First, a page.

Bernardo de Galvez played a pivotal role in the American Revolution. In 1777, he was appointed the governor of the Province of Louisiana. New Orleans had come under Spanish control after the French defeat in the Seven Years War (French-Indian War). As governor, he kept the port of New Orleans open which allowed aid to be shipped to George Rogers Clark fighting in the Ohio River valley.
In 1779, Spain declared war on Great Britain because of its obligations to the Bourbon compact and a perceived opportunity to weaken the British Empire. Galvez organized forces to take British forts along the southern end of the Mississippi River. But his men needed food supplies. He called upon the governor of Tejas to assist. Galvez had known about large herds cattle around the El Rincon area near the missions of San Antonio and he wanted to use these cattle to feed his men. These large herds were naturally fenced in by the San Antonio and Cibolo rivers. Cattle were driven from Texas to Louisiana. Galvez' well fed army seized forts at Baton Rouge and forced the surrender of Natchez. Because of these actions, Galvez was promoted to brigadier general.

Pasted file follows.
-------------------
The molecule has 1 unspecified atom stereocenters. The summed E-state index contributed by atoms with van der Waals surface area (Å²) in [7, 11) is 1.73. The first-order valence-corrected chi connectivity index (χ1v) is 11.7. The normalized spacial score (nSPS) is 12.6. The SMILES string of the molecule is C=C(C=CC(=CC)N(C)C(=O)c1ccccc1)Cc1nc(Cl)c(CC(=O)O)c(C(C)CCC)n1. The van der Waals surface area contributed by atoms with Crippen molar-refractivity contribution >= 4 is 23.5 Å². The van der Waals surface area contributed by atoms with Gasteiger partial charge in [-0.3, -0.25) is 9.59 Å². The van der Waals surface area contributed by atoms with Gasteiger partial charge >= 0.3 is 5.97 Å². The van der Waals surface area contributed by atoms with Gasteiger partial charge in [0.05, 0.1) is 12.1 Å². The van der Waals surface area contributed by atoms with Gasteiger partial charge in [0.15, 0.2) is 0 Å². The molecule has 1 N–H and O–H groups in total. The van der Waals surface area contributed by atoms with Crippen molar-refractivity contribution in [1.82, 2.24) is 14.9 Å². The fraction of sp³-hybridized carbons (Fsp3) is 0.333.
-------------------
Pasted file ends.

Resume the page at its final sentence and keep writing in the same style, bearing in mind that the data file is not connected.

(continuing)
After defeating the British along the Mississippi, Galvez' objectives were to take Gulf Coast installations at Mobile and Pensacola. On March 13, 1780, Mobile fell. Pensacola fell the next year even after a delay due to a hurricane. His next objectives were to aid the American in taking the Bahamas and Jamaica. These settlements were never fully captured because of the end of the war came in 1782.
Bernardo de Galvez ties both Texas and San Antonio to the American Revolution.